The U.S. PGA Championship has thrown-up an intriguing mix of champions in the quarter-of-a-century since the event was last at Bellerive. From thoroughbreds like Rory McIlroy, twice in 2012 and 2014, at the peak of his powers; Tiger Woods four times whilst at the pinnacle of his career; Jason Day winning at Whistling Straits in 2015 following a raft of near misses, defending champion Justin Thomas breaking his Majors’ duck last year.
But, for every Woods and McIlroy, there is a Jason Dufner, YE Yang and Mark Brooks, champions in 2013, 2009 and 1996 respectively.
And, whilst many of the great names in world golf in the post-war era appear on the U.S. PGA Championship roll of honour, Lee Trevino, Jack Nicklaus and Gary Player amongst them, only one, Tiger Woods has successfully retained the Wanamaker Trophy, suggesting Justin Thomas may not be the man on the podium at Bellerive this month.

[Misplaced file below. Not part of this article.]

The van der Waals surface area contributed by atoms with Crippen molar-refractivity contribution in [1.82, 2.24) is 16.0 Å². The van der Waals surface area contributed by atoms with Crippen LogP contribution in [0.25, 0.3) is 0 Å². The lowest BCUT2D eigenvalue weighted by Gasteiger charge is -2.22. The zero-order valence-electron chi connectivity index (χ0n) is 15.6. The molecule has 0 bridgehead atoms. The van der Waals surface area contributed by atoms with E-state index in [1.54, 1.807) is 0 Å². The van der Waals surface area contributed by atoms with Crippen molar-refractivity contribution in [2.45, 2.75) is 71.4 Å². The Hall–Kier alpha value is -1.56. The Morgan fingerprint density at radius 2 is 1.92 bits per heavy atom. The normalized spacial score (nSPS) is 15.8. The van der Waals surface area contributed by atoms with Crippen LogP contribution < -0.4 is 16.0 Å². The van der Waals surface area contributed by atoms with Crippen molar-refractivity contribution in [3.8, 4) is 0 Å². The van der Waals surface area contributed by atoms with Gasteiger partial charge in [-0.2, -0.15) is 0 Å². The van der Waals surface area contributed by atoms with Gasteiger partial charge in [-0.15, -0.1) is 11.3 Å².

Asked about the influence of Woods on his fledgeling career, Thomas, briefly world #1 earlier this year, says, “Oh, huge deal, he motivated me to get where I am now.” Perhaps accentuating the generation gap and a changing of the guard, explaining, “When you're seven or eight or nine or ten, and you're up there on the putting green, I was making putts to try to beat Tiger Woods in my head [and] it's great to have him back now.”
Looking back 12-months to his first Major victory, which many observers believe will prove to be one of many, Thomas reflects, “It was just kind of one of those crazy weeks that you may have once a round in your career or one, two, three times a week in your career where just everything is on and everything is clicking, and pretty much you just try to stay unconscious as long as you can,” adding, “The shot that I hit at 17th in the PGA was I would call the best shot of my career.”